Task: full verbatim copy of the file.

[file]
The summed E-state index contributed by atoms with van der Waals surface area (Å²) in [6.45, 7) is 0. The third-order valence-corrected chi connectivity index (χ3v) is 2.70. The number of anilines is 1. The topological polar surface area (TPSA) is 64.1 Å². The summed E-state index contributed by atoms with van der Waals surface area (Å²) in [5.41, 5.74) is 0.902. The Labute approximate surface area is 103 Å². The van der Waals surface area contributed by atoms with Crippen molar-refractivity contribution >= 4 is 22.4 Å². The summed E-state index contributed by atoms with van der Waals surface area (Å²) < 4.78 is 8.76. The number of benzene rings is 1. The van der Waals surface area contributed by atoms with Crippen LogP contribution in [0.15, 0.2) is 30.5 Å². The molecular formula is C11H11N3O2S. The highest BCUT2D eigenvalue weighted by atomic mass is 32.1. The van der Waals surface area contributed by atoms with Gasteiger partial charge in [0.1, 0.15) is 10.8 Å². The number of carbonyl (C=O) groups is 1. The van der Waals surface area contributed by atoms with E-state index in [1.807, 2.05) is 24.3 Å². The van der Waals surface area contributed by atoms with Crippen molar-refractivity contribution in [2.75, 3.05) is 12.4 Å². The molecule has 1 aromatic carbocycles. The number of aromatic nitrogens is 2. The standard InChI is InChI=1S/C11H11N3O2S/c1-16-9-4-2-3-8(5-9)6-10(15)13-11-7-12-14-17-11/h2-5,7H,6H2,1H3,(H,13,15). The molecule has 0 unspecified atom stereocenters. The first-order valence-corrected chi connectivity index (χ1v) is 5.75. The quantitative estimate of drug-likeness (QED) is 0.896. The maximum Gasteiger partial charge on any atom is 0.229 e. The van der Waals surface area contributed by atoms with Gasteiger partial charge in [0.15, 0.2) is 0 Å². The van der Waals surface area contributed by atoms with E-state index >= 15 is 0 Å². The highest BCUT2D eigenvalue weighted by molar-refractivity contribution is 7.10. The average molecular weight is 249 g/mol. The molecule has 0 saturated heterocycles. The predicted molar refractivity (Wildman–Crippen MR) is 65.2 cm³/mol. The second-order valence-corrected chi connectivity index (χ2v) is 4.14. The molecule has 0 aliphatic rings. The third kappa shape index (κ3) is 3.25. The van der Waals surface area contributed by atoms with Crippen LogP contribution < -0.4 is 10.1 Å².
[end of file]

The summed E-state index contributed by atoms with van der Waals surface area (Å²) in [6.45, 7) is 0. The third-order valence-corrected chi connectivity index (χ3v) is 2.70. The number of anilines is 1. The topological polar surface area (TPSA) is 64.1 Å². The summed E-state index contributed by atoms with van der Waals surface area (Å²) in [5.41, 5.74) is 0.902. The Labute approximate surface area is 103 Å². The van der Waals surface area contributed by atoms with Crippen molar-refractivity contribution >= 4 is 22.4 Å². The summed E-state index contributed by atoms with van der Waals surface area (Å²) < 4.78 is 8.76. The number of benzene rings is 1. The van der Waals surface area contributed by atoms with Crippen LogP contribution in [0.15, 0.2) is 30.5 Å². The molecular formula is C11H11N3O2S. The highest BCUT2D eigenvalue weighted by atomic mass is 32.1. The van der Waals surface area contributed by atoms with Gasteiger partial charge in [0.1, 0.15) is 10.8 Å². The number of carbonyl (C=O) groups is 1. The van der Waals surface area contributed by atoms with E-state index in [1.807, 2.05) is 24.3 Å². The van der Waals surface area contributed by atoms with Crippen molar-refractivity contribution in [2.75, 3.05) is 12.4 Å². The molecule has 1 aromatic carbocycles. The number of aromatic nitrogens is 2. The standard InChI is InChI=1S/C11H11N3O2S/c1-16-9-4-2-3-8(5-9)6-10(15)13-11-7-12-14-17-11/h2-5,7H,6H2,1H3,(H,13,15). The molecule has 0 unspecified atom stereocenters. The first-order valence-corrected chi connectivity index (χ1v) is 5.75. The quantitative estimate of drug-likeness (QED) is 0.896. The maximum Gasteiger partial charge on any atom is 0.229 e. The van der Waals surface area contributed by atoms with Gasteiger partial charge in [0.15, 0.2) is 0 Å². The van der Waals surface area contributed by atoms with E-state index >= 15 is 0 Å². The highest BCUT2D eigenvalue weighted by molar-refractivity contribution is 7.10. The average molecular weight is 249 g/mol. The molecule has 0 saturated heterocycles. The predicted molar refractivity (Wildman–Crippen MR) is 65.2 cm³/mol. The second-order valence-corrected chi connectivity index (χ2v) is 4.14. The molecule has 0 aliphatic rings. The third kappa shape index (κ3) is 3.25. The van der Waals surface area contributed by atoms with Crippen LogP contribution < -0.4 is 10.1 Å².